While working on his ambitions of power, Thököly Imre had little time to deal with raising his stepson.  Therefore, II Rákóczi Ferenc, came under the guardianship of the Holy Roman Emperor, the Austrian Leopold I, which was a request made in his father’s will.  His youth was split between staying with his mother and at the royal court in Vienna, since his father died when he was only 3 months old.

France, under Louis XIV, had been sympathetic to Hungary’s position vis-à-vis the Habsburgs to diminish Habsburg power in Europe and had previously given aid to Thököly.  In the late 1690’s, France contacted Rákóczi, offering him support if he took up the fight against Austria.  The correspondence between them was intercepted by an Austrian spy who had gained Rákóczi’s trust.  After reviewing numerous letters over the period of a year or two, Rákóczi was arrested on April 18th, 1700 and imprisoned at Wiener Neustadt.  He would have been sentenced to death, as was his grandfather, but he managed to escape.  He then went to Poland, where he met with Count Bercsényi Miklós, whose estate was next to his, and they once again began corresponding with France.

After earlier declining to lead a peasant uprising against the Habsburgs, he changed his mind, and became the leader of the rebellion in 1703.  The opportunity to have a chance with their relatively small and under-armed forces, compared to the Austrians, came because the Austrians reallocated most of their occupying troops to Western Europe and the War of the Spanish Succession.  This was a result of the death of Spain’s Habsburg King Charles II on November 1st, 1700, who left no direct heirs.

In 1704, II Rákóczi Ferenc, was named Prince of Transylvania.  He did gain a large portion of territory in Hungary in the beginning, but ultimately failed in his efforts to seize control from the Habsburgs.  Many Hungarian nobles did not support Rákóczi because they thought of this as a peasant rebellion.  At the same time France became more occupied with Spain and America.  They did, however, send troops to help Hungary, but the combined French and Bavarian forces were defeated by the combined Austrians and English forces at the Battle of Blenheim on August 13th, 1704.  (Of course, the English helped the Austrians because they were also at war with France in what was known as Queen Anne’s War or the Third Indian War in America.)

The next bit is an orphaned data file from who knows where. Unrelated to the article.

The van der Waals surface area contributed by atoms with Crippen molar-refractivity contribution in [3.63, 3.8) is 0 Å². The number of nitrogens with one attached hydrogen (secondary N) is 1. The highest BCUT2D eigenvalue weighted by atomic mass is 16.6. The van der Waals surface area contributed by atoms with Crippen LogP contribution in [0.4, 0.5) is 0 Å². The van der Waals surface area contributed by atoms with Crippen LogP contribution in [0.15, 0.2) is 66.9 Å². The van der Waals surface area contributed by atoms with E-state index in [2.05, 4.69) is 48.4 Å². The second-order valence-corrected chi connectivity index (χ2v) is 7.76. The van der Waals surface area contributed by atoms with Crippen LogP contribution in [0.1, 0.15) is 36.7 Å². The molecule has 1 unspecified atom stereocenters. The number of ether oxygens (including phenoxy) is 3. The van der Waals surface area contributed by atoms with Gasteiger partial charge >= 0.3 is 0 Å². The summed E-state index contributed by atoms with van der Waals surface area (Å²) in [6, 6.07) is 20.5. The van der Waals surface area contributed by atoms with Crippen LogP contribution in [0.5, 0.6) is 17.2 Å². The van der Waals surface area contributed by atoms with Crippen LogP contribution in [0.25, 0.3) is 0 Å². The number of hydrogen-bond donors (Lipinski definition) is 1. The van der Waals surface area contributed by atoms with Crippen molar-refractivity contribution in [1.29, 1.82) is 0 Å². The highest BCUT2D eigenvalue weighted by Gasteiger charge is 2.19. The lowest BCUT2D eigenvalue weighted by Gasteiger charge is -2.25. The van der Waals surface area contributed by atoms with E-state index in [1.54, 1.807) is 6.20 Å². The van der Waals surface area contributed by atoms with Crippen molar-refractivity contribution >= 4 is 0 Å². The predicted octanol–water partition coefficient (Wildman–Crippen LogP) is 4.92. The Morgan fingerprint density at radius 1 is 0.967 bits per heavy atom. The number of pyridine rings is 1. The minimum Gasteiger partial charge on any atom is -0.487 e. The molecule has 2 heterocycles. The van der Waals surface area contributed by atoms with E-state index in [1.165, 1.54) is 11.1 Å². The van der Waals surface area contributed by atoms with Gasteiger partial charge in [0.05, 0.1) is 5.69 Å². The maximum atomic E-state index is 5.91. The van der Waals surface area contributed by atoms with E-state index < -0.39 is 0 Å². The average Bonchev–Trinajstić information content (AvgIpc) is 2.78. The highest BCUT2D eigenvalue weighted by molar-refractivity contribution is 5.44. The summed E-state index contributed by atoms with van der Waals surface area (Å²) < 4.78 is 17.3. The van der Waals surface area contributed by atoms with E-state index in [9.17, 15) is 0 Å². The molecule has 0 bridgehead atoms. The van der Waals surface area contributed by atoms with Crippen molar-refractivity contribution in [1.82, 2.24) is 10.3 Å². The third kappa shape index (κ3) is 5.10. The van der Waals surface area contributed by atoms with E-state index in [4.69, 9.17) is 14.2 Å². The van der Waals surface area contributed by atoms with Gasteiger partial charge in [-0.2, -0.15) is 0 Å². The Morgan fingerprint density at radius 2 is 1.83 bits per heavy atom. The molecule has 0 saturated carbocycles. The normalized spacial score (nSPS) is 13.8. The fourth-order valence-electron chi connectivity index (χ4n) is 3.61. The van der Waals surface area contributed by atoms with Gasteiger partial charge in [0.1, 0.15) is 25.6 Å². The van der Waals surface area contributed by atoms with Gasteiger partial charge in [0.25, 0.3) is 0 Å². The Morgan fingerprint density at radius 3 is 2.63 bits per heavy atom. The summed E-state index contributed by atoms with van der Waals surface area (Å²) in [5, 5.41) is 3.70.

There were many battles between the Austrians and the Hungarians and some attempts at peace negotiations over the years of this conflict.  In September of 1705, Rákóczi was elected Prince of the Kingdom of Hungary and, along with a 24-member Senate, was responsible for foreign affairs.  Peace talks began on October 27th, 1705 with the Austrian Emperor, but the fighting also continued.  The main issue that caused the failure of this effort at reconciliation was the fate of Transylvania.  The Austrians wanted control over Transylvania, while the Hungarians wanted it to remain independent or at least semi-autonomous.  After another meeting of Hungarian leaders, a declaration was made, removing the House of Habsburg from the Hungarian throne on June 13th, 1707.